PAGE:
Let Yourself Love, Because Beautiful Love Does Not Hurt
Let yourself love, because love that is beautiful and authentic does not hurt or betray us, nor does it understand tears. Love that is worth the joy is the kind that is offered with open eyes and a passionate heart. It is a mature, conscious relationship where voids are not filled nor is selfish loneliness relieved.
If we think about it for a moment, we will realize that the idea that is most deeply rooted in our popular culture is the classical idea that “whoever really loves you will make you suffer.” This is a false idea. Pain and love are too very distinct things, because a sincere relationship based on reciprocity will never be made up of a toxic or venomous feelings.
Let yourself be loved wonderfully, let yourself be loved the way you deserve, because my loving does not hurt, and love that is real is always worth the joy and never the pain.
John Gottman is one of the top relationship specialists. In one of his books, “What to do so a relationship lasts?” he explains that the secret to making a relationship lasting and happy is knowing how to give yourself away. With this, the professor emeritus of psychology at Washington University exalts the need to mutually care for one another, to show sincere interest for one another, and above all else, to create shared meanings and values.
Pain, therefore, does not belong or make any sense in these relationships. We invite you to reflect on this with us.
The lack of love and the mark it leaves on our brains
One of the most notable characteristics of those people who manage to establish a romantic relationship based on respect, joy, and growth is that they are capable of loving as if they had never been hurt before, without ever using pain they may have had in previous relationships against their new partner. There is no lack of trust or traces of past bitterness.
That said, we can also find those other people who are convinced that love does indeed hurt and it hurts because their past experiences have confirmed this belief. In fact, according to a study published in the “Journal of Neurophysiology,” when faced with a breakup or an emotional letdown, our brain reacts in the same way as it does towards physical pain.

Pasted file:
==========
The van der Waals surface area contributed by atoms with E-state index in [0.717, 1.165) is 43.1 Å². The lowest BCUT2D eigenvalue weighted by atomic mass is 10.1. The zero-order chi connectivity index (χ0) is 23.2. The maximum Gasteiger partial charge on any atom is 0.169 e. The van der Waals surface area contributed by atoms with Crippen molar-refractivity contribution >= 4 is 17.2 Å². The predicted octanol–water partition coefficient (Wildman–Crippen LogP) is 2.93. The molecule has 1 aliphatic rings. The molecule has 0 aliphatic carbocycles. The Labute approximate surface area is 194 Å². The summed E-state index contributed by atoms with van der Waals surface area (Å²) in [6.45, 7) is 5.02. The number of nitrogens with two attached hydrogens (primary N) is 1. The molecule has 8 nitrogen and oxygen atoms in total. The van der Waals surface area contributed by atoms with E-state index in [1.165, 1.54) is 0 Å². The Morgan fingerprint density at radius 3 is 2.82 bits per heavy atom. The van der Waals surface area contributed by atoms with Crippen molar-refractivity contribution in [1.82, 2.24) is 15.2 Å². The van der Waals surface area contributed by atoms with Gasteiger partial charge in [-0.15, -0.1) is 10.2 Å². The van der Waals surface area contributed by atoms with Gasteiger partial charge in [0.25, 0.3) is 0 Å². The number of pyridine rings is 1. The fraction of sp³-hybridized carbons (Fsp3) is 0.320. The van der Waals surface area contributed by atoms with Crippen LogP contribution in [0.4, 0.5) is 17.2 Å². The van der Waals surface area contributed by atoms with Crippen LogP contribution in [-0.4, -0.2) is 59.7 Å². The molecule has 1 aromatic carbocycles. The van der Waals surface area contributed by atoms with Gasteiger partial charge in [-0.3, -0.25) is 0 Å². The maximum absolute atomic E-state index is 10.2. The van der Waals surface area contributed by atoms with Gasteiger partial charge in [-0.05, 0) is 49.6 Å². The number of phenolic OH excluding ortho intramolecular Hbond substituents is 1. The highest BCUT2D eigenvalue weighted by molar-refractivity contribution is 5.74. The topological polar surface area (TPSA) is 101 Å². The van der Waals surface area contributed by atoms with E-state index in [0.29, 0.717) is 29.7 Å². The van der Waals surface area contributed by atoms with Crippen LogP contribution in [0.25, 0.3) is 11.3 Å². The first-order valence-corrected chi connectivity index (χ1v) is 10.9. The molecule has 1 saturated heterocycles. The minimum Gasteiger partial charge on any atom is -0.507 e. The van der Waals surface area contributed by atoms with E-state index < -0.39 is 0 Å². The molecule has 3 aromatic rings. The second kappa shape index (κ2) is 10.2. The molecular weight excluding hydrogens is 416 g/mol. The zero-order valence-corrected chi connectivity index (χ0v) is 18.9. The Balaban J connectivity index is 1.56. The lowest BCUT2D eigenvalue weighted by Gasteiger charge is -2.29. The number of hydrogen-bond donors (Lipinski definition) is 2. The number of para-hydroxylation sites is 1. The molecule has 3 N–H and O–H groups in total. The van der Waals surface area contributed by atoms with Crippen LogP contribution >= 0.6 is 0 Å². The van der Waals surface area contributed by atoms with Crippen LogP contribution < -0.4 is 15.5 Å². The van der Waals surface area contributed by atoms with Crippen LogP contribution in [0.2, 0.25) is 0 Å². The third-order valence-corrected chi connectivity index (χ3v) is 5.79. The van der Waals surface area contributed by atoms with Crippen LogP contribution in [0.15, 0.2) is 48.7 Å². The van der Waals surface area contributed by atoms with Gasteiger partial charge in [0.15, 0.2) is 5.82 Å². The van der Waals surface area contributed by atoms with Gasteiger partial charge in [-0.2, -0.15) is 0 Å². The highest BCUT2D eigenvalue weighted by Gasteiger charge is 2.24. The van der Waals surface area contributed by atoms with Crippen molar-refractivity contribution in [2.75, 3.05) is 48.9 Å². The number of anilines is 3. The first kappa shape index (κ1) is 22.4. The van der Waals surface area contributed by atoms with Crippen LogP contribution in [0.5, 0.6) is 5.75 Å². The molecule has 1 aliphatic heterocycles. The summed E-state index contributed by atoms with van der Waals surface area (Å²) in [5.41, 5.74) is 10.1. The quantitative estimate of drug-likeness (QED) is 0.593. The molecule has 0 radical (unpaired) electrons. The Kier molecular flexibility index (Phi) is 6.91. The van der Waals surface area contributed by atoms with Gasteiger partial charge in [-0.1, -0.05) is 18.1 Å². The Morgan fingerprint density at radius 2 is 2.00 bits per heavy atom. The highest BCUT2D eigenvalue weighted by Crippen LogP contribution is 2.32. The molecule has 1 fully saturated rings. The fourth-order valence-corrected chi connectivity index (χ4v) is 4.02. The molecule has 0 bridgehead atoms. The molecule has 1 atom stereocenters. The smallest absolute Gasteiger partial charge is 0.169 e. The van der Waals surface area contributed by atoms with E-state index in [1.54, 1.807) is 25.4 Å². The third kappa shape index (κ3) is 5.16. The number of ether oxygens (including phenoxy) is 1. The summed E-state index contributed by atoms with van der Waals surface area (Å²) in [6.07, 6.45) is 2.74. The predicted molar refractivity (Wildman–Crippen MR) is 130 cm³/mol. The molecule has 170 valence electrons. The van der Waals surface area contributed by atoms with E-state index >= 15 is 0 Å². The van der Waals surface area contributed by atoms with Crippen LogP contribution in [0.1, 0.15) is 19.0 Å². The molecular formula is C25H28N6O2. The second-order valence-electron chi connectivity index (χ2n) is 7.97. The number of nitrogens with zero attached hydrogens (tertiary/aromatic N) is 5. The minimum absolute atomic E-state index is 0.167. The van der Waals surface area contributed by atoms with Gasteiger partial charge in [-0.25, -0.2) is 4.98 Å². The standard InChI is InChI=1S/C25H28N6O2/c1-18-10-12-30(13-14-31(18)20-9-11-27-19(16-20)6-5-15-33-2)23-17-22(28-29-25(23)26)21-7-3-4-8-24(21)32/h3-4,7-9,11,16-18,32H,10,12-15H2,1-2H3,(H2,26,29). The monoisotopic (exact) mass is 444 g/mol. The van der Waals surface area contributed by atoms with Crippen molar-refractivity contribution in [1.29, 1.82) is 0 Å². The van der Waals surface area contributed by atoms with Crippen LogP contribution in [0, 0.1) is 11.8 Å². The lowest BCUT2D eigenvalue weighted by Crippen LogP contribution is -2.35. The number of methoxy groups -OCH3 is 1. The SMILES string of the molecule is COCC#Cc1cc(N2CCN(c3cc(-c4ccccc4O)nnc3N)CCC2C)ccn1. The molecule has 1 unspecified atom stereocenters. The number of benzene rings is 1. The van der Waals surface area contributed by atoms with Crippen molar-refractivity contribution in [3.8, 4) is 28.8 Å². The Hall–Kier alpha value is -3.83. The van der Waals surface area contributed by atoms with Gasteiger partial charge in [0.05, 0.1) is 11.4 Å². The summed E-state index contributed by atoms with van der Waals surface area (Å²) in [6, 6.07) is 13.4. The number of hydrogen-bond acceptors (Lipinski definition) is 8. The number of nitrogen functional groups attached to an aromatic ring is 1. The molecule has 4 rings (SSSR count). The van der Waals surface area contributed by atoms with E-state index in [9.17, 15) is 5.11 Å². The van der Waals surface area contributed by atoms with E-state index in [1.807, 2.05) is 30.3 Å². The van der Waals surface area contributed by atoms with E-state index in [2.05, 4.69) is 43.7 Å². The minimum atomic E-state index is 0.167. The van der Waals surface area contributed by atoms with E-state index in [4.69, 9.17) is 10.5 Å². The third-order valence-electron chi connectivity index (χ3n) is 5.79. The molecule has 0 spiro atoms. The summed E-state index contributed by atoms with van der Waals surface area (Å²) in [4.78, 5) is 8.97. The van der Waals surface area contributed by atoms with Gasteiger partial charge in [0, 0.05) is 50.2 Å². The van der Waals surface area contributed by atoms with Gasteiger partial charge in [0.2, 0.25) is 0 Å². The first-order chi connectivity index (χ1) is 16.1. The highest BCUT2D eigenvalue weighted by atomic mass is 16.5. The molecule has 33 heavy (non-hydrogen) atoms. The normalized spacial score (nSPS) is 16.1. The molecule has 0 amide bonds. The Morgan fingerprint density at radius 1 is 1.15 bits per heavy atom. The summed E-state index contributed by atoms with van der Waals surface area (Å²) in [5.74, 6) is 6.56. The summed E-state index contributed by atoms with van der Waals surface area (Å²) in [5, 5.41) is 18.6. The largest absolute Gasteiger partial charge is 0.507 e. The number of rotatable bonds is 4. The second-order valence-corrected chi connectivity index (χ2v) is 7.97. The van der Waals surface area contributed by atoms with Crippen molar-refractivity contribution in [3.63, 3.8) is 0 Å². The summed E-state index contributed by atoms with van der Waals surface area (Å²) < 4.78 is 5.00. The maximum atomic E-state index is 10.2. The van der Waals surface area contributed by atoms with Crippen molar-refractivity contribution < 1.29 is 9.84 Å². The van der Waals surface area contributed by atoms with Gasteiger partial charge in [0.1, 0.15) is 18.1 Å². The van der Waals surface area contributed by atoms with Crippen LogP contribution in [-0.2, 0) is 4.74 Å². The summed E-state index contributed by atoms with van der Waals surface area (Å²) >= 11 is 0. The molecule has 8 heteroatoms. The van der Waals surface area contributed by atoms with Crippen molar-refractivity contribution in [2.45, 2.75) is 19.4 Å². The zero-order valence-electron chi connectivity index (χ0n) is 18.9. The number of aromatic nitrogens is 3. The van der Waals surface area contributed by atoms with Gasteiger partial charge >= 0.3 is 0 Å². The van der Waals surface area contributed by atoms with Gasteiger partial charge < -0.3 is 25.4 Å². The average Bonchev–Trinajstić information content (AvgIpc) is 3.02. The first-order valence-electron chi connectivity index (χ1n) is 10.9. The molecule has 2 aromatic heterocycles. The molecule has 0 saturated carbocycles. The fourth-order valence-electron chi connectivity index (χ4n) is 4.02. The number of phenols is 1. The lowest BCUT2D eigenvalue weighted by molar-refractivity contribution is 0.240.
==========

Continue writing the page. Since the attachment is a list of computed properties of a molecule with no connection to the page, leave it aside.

An interesting focus is emerging nowadays based on relational neurobiology. This theory’s main point of departure is the idea that our brain, thanks to its neuroplasticity, is capable of curing “these wounds,” these pain prints.
If we were capable of reconstructing new networks and even further strengthening those neural connections affected by the pain of emotional trauma, we would surely manage to create a healthier inner balance.
The theory of “Interpersonal Neurobiology” (IPNB) was developed by psychiatrist Dan Siegel. According to the author, the best way to heal those neural circuits affected by defenselessness or sadness after an emotional issue is to practice meditation.
This favors a state of calm where we once again connect with ourselves is a very appropriate way to find that point of balance where understanding that what hurts is not love in and of itself, but rather our actions and reactions. Our inability to know how to mutually “give ourselves up,” as John Gottman points out.
Beautiful love, the kind that does not hurt and does not know tears
What hurts is the lack of love; never LOVE, in capital letters. What makes us sad is the lost battle, the exhaustion of a wasted heart, devoid of hope, that moment in which we no longer trust “I promise you I will change” or “I am sure that things will be different now.”
I want that kind of love, with shared looks, words full of meaning, a humble heart, and shared paths.
We must absolutely refuse accept a love that tastes of tears. To let them convince us that all true life lessons come from suffering and that all of us in some way or another have to experience it in order to be born again, to really be born.
Happiness can also teach us, and a lot at that. Because in love with capital letters, there are no harmful accents, nor minor ones weighed down by egos, fear, and distrust. Affection that is beautiful does not hurt nor does it seek to hurt, and if at some point a lightless smile and a lowered glance should appear, the other person will look for the reason for that ephemeral cloud and will put an immediate end to it.
Just as we are reminded by Erich Fromm, love is above all else an act of faith. We could also see it as a leap into the void, where despite the fact that nobody assures us that everything is going to be okay, we have no doubts about taking a risk, about always offering the best of ourselves in order to give ourselves up and receive the other person.
To give happiness, never bitterness.